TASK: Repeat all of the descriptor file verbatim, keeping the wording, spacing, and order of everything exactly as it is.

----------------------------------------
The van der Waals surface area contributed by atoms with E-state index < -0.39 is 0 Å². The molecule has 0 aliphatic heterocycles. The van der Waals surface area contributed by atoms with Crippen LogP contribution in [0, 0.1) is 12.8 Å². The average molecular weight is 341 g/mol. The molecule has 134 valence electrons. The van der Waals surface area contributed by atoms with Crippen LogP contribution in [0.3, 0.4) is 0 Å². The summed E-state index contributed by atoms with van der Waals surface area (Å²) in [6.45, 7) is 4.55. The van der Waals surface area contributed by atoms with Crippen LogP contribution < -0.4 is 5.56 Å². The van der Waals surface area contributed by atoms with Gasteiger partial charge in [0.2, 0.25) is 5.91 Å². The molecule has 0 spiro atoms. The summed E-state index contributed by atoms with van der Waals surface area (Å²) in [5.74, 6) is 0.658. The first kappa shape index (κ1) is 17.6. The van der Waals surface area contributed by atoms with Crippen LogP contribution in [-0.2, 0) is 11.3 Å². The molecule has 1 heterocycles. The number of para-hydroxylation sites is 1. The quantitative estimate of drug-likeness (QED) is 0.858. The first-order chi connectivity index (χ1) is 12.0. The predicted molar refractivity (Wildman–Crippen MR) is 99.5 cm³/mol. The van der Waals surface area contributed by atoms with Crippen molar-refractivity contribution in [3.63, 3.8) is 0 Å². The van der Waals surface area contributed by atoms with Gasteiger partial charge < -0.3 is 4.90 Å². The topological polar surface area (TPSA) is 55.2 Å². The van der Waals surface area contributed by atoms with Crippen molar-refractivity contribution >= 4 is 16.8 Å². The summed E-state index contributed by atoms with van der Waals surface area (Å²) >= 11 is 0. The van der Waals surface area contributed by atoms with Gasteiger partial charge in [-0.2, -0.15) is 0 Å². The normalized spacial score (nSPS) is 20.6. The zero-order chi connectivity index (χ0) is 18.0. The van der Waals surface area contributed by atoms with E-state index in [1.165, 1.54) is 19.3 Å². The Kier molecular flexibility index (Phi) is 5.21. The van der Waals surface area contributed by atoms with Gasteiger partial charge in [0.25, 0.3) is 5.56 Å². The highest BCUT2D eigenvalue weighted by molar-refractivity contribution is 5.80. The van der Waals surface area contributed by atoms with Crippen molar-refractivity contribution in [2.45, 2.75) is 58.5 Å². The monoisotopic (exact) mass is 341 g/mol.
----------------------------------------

The van der Waals surface area contributed by atoms with E-state index < -0.39 is 0 Å². The molecule has 0 aliphatic heterocycles. The van der Waals surface area contributed by atoms with Crippen LogP contribution in [0, 0.1) is 12.8 Å². The average molecular weight is 341 g/mol. The molecule has 134 valence electrons. The van der Waals surface area contributed by atoms with Crippen LogP contribution in [0.3, 0.4) is 0 Å². The summed E-state index contributed by atoms with van der Waals surface area (Å²) in [6.45, 7) is 4.55. The van der Waals surface area contributed by atoms with Crippen LogP contribution < -0.4 is 5.56 Å². The van der Waals surface area contributed by atoms with Gasteiger partial charge in [0.2, 0.25) is 5.91 Å². The molecule has 0 spiro atoms. The summed E-state index contributed by atoms with van der Waals surface area (Å²) in [5.74, 6) is 0.658. The first kappa shape index (κ1) is 17.6. The van der Waals surface area contributed by atoms with Crippen LogP contribution in [-0.2, 0) is 11.3 Å². The molecule has 1 heterocycles. The number of para-hydroxylation sites is 1. The quantitative estimate of drug-likeness (QED) is 0.858. The first-order chi connectivity index (χ1) is 12.0. The predicted molar refractivity (Wildman–Crippen MR) is 99.5 cm³/mol. The van der Waals surface area contributed by atoms with Crippen molar-refractivity contribution in [3.63, 3.8) is 0 Å². The van der Waals surface area contributed by atoms with Gasteiger partial charge < -0.3 is 4.90 Å². The topological polar surface area (TPSA) is 55.2 Å². The van der Waals surface area contributed by atoms with Crippen molar-refractivity contribution >= 4 is 16.8 Å². The summed E-state index contributed by atoms with van der Waals surface area (Å²) >= 11 is 0. The van der Waals surface area contributed by atoms with Gasteiger partial charge in [-0.2, -0.15) is 0 Å². The normalized spacial score (nSPS) is 20.6. The zero-order chi connectivity index (χ0) is 18.0. The van der Waals surface area contributed by atoms with E-state index in [1.165, 1.54) is 19.3 Å². The Kier molecular flexibility index (Phi) is 5.21. The van der Waals surface area contributed by atoms with Gasteiger partial charge in [0.25, 0.3) is 5.56 Å². The highest BCUT2D eigenvalue weighted by molar-refractivity contribution is 5.80. The van der Waals surface area contributed by atoms with Crippen molar-refractivity contribution in [2.45, 2.75) is 58.5 Å². The monoisotopic (exact) mass is 341 g/mol.